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The key to recovery
This column is intended to be a very straightforward and practical guide to recovery. In elite sport it is not just about training harder than your competition, but also about recovering faster than them too. The faster one can recover, the sooner they can train hard again, and the faster the rate of improvement.
Let’s start with sleep. This is the most important thing—more important than a massage, supplements or anything thing else. Sleep is when we adapt and when our bodies repair themselves from the damage inflicted on them while training. However, most of us are not getting the most out of a night of sleep, and therefore not allowing ourselves to recover properly.
Part of this has to do with our melatonin production. Melatonin is a hormone produced in our pineal gland that works to set our circadian rhythm—our body’s internal clock. It makes us sleepy in the evening and alert and active during the day. For millions of years, when the temperature cooled and the light levels dropped our bodies made melatonin, relaxing and making us sleepy in preparation for falling asleep.
Now in this day and age we stare at bright light emanating from blue screens under artificial lights until it is time to go to sleep. This confuses our body, tricking it into thinking that it is still bright daylight and that we should be alert and awake. So our natural melatonin production doesn’t actually begin until we turn off the light and lie quietly in the dark.
Often times we are so tired that we manage to fall asleep anyway. However, since our melatonin levels are so low we don’t actually fall into deep sleep, which is where the rejuvenation happens as testosterone and growth hormone are produced until much later on when our melatonin levels are sufficient. So although we may think we are getting an adequate number of hours of sleep we aren’t properly sleeping for all of them.
So, what can we do? Firstly, limit staring at phone and computer screens before bed. Some experts suggest avoiding them for at least an hour before turning in. Try picking up a book instead and reading it by a lamp light similar in intensity to that of a campfire, something relaxing that we have grown accustomed to for the last few hundred thousand years.
Melatonin is a naturally occurring hormone, found in breast milk and also in red wine. I occasionally take it as supplement before bed in the form of a sublingual lozenge to help reset my internal clock after being jet lagged or to just to help my body wind down. In my opinion I find doing this makes seven or eight hours of sleep feel as restful as ten, sometimes with episodes of dreaming that seem to last for years. Melatonin also has a host of other benefits to the body.
Growth hormone is essentially what keeps us young. It is secreted by the pituitary gland and is responsible for triggering the body’s repair mechanisms to going into overdrive. However, insulin and growth hormone work in opposition to each other. So, when your insulin is high your growth hormone levels will be low.
This means that if you want to maximise your growth hormone production while sleeping you need to avoid high glycemic index foods before bed. This includes whey protein which is highly insulinogenic, instead supplement your protein intake with casein protein which is slow release and low glycemic index. However consuming branched chain amino acids would arguably be even more effective.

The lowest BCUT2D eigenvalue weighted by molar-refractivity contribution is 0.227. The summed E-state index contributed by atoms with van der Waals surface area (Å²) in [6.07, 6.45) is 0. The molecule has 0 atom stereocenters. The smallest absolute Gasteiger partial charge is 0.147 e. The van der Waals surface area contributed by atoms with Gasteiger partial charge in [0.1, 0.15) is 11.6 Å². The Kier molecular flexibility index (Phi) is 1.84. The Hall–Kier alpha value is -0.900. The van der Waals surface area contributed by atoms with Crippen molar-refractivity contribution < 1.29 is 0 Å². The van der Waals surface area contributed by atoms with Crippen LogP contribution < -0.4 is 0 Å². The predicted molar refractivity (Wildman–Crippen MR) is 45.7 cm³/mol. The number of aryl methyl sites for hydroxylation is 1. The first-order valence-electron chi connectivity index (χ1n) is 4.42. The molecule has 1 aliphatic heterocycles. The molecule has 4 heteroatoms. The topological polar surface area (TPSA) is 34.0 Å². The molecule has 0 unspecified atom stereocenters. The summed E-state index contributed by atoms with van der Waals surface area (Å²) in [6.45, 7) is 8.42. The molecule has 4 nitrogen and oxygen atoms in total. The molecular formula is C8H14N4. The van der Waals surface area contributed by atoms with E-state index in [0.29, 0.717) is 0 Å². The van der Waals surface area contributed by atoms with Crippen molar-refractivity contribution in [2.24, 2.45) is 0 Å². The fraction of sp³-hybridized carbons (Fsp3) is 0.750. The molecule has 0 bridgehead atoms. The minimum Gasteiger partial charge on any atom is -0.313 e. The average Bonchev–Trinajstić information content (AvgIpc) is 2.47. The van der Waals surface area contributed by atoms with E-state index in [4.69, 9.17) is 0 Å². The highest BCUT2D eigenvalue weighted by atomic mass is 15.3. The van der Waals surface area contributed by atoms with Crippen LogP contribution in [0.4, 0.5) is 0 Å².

When we physically stress our bodies to the point that our tissues get broken down from intense exercise or very heavy weights, there is a flood of amino acids into the bloodstream. Our bodies have been hardwired to recognise this as sign that we need to adapt to meet the imposed demands of our environment, and so there is a natural reaction to release growth hormone. If we consume branched chain amino acids before bed they will bypass the liver and enter straight into our bloodstream provoking a similar response while we sleep.
Whenever I have a hard practice, my body seems to get shocked into survival mode. My cortisol or stress hormone levels go through the roof, stimulating my sympathetic nervous system or the fight or flight response. When this happens I feel slightly ill and wired, comparable to having a few cups of coffee. I imagine my body saying to itself “wow, that was close. We very nearly died there, don’t fall asleep, it’s not safe!”
If this happens in the late afternoon or early evening I find that when I lie down to sleep my mind is overactive, and my body just can’t get comfortable, resulting in insomnia for hours no matter how physically tired I am. It’s a terrible feeling, a more extreme version of not being able to go straight to bed after a stressful long drive and needing a while to wind down. However, it’s is a natural side effect of stress on the body, but one that delays and prolongs recovery.
Ideally we want to begin to recover as soon as possible after a strenuous workout. The solution to this problem is magnesium. Magnesium in the form of an epsom salt bath, oral supplement or magnesium oil that is rubbed into the muscles serves to de-stress the body and stimulate the parasympathetic nervous system or rest and digest response. There is so much more we can discuss, but we are out of space here. Until next week.
• Check George out on Twitter: @georgebovell
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